The Buffumville Lake team hosted a program focused on pollinators, specifically bees and butterflies, Sept. 9 at the Buffumville Lake Boat Ramp in Charlton, Massachusetts.
Girl Scout Troop 30304 of Shrewsbury, Massachusetts attended the one-hour presentation, “Victory Garden for Bees!”
“The girls became interested in the plight of honeybees when a famous cereal cartoon character disappeared from the box of its popular cereal,” said one of the Girl Scout Leaders. “The girls decided to dedicate their Silver Award Project to help the declining population by installing a pollinator garden of their own. When they saw Buffumville Lake was holding an event about pollinators and their gardens, they felt it was a perfect fit and decided to attend."
Buffumville Lake Park Ranger Nicole Giles and Entomologist Christine Helie hosted the presentation. Giles discussed the importance of pollinator to foods, such as fruits, vegetables and herbs. “These and other foods need pollinators to continue to make seeds,” she said.
Giles and Helie led the group to one of the pollinator gardens at Buffumville installed by a Boy Scout for his Eagle Award project. The pair talked about the different types of flowers and plants that were in the garden. Giles and Helie explained that although there are hundreds of thousands of pollinator species, many of them are declining in large numbers. Helie said there were several main reasons why pollinator populations were declining to include pesticides, predators such as spiders and birds, invasive plants and habitat loss.
“People are building, but not mitigating,” she said. “Also, plants like milkweed are thought to be weeds, but they are great for pollinators, especially for Monarch Butterflies. They lay their eggs underneath the leaves and then it is a great food source for the larvae.”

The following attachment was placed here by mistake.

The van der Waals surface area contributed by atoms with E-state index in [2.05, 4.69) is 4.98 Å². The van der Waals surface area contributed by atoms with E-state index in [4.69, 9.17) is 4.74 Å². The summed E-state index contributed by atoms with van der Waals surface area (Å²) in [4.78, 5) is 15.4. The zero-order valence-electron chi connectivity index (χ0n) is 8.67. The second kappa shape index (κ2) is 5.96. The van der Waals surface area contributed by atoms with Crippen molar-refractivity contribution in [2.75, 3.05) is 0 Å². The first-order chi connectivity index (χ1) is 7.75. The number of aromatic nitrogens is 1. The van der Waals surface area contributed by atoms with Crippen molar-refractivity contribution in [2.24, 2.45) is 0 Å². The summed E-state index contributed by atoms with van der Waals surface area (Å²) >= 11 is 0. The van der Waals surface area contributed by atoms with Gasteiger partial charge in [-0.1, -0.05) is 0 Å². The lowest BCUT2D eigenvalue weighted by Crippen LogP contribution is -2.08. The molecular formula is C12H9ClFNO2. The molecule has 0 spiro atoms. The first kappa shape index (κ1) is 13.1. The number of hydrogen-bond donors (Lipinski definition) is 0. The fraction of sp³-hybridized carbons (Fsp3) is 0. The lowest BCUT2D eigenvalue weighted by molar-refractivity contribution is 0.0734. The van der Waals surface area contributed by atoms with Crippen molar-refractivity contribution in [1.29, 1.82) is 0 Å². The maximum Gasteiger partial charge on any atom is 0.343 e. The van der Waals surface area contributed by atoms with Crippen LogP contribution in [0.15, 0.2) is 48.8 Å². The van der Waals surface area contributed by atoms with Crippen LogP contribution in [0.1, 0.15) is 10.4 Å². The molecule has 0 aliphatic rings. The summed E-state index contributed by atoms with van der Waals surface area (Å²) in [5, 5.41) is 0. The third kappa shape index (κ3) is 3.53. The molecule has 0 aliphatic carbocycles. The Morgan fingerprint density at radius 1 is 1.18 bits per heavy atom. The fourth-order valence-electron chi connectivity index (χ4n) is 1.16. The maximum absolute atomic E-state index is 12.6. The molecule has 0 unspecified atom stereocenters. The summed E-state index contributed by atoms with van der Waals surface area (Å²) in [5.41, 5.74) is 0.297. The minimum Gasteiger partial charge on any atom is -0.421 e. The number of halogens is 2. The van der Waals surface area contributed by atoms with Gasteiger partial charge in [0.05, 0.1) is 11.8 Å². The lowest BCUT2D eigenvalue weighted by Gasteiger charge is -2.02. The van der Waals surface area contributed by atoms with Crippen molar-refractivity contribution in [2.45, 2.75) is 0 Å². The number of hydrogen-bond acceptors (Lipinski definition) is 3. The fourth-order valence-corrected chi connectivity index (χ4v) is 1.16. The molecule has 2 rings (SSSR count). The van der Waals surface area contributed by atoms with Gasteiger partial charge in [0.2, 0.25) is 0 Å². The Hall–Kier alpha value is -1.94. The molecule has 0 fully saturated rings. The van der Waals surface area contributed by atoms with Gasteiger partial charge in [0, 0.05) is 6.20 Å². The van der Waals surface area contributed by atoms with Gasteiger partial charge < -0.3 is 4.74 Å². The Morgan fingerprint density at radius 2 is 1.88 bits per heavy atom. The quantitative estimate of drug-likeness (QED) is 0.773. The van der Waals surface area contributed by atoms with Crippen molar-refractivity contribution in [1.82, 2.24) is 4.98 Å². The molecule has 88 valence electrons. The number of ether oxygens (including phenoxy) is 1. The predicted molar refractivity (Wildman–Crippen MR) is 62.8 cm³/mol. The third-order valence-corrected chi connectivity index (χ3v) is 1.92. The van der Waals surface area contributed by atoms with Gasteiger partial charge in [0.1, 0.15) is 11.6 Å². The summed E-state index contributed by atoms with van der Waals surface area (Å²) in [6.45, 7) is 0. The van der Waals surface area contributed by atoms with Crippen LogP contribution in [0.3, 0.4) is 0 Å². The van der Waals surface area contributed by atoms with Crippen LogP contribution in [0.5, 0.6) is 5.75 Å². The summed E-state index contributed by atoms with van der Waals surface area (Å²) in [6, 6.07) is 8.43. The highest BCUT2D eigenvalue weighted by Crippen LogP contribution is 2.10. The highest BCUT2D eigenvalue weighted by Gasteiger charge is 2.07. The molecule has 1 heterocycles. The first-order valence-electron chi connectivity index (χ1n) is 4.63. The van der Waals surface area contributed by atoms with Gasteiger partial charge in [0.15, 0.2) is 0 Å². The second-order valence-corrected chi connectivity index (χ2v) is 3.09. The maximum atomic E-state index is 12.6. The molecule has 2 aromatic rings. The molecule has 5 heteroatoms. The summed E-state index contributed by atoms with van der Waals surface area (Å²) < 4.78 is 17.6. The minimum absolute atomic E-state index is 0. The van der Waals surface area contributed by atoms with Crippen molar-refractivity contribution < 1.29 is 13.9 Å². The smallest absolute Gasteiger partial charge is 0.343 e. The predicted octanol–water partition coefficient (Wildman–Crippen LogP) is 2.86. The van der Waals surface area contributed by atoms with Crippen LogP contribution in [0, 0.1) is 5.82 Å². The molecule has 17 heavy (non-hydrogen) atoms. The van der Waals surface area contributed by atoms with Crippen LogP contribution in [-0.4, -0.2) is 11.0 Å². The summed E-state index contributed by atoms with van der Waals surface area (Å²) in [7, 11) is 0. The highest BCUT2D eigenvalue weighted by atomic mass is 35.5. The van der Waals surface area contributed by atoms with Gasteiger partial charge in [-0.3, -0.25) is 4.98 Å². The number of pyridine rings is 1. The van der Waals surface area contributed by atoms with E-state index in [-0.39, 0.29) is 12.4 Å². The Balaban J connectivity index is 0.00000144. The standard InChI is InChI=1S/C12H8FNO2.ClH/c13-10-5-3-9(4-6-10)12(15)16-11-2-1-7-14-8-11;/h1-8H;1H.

The Girl Scouts came armed with a list of questions, the first being what kind of plants are best for their pollinator garden. “Milkweed, Queen Ann’s Lace, Black-eyed Susans, raspberry and blueberry bushes are just a few great plants for a pollinator garden,” said Helie.
Giles provided them lists of native plants, bushes and trees the girls could get for their garden. The next part of the event took the participants on a short walk across the street to one of Buffumville’s parking lots. Once there, Helie talked about the life cycle of the Monarch Butterfly that lives about nine months. “Summer butterflies will migrate to Mexico,” she said.
As a special surprise, Giles pulled out cages with butterfly chrysalises in them as well as newly emerged butterflies. Helie explained that they would document, tag and release the butterflies that afternoon as part of the research. Helie and Giles showed the girls how to place tags on the wings of the butterflies and the girls documented their release on their cell phones. To the girls’ delight, some of the butterflies landed on some nearby plants and stayed long enough for video and pictures. “For some reason, the males always stick around,” said Helie.
The final part of the pollinator event was a continuation of the nature walk to a new wildflower garden planted by Giles. She and Helie answered the many remaining questions the girls asked to include the ideal place for their garden and the type of equipment they would need to install their garden.
Buffumville Lake and Hodges Village Dam host many interpretive events throughout the year. For more information, please visit their website: www.nae.usace.army.mil/Missions/Recreation/Buffumville-Lake/.